On Google's ML crash course it states:

Good feature values should appear more than 5 or so times in a data set. Doing so enables a model to learn how this feature value relates to the label. That is, having many examples with the same discrete value gives the model a chance to see the feature in different settings, and in turn, determine when it's a good predictor for the label.

This make sense, but if that happens what should we do? For example, consider a dataset with street_name as feature and out 2000 rows, only 4 of them have street_name equal to "Learning St.".

Should we remove those rows containing rare feature values? Or what?

Any insights would be greatly appreciated.


Working with Categorical Features can raise a few challenges. For instance, you might encounter features with high cardinality in certain values or the other case (your case), features with rare categories.

The first thing you can consider is, what you will lose if you drop those rows. What extra info do you get with keeping the rare categories. Here you probably need the domain knowledge of the project to identify the impact of the specific data. If your dataset is small or you don't feel safe to remove those rows, then you should look for alternatives.

The second approach is to group all the rare categories in one new called "Rare" or "Other". So, whenever you have a record with that value, you replace it with the new one.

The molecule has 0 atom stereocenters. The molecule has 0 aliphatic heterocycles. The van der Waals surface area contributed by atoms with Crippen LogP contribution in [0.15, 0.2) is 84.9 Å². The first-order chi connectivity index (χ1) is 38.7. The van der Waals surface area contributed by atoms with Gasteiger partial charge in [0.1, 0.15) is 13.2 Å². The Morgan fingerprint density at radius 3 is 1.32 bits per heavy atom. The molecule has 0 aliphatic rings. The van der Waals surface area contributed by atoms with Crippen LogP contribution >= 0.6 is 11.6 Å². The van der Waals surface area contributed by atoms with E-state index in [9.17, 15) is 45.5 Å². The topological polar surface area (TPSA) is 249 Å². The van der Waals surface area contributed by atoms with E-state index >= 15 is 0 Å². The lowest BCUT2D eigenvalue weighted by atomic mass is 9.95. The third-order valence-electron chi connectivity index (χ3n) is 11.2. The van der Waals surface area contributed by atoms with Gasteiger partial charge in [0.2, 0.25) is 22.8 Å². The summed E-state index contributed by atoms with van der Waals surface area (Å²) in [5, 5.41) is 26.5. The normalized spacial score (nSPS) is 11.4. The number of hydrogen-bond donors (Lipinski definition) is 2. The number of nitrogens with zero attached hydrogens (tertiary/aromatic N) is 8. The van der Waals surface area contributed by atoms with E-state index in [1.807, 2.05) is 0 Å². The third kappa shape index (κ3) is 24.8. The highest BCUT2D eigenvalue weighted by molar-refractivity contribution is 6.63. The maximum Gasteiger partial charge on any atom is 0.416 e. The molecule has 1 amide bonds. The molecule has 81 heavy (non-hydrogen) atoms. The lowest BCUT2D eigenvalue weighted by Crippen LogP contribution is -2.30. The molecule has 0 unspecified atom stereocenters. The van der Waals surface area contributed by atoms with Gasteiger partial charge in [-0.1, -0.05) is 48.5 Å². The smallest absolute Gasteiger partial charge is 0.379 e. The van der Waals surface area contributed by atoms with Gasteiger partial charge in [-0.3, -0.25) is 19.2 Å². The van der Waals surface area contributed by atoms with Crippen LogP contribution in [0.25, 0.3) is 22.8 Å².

Finally, you can try either a Dimentionality Reduction such as PCA or a Feature Hashing where you will map multiple categories in one new value.

  • $\begingroup$ But isn't PCA for the whole training data rather than a single feature data? $\endgroup$
    – chikitin
    Sep 23 '19 at 12:52
  • 1
    $\begingroup$ You can transform your categorical column with one-hot encoding and then perform PCA on those columns only. As for the second, just replace all the categories with lower than a limit cardinality with a new value such as "other". $\endgroup$
    – Tasos
    Sep 23 '19 at 12:54
  • $\begingroup$ Thank you. I guess I need into consideration all four approaches. My other question is that how do you implement your second approach? Do you add a boolean feature vector say, rare of length equal to number of feature and whenever an example, if for any feature has low cardinality for any value, we put 1, say (0,1,1,0,0) meaning there are rare values for 2nd an 3rd features. $\endgroup$
    – chikitin
    Sep 23 '19 at 12:55

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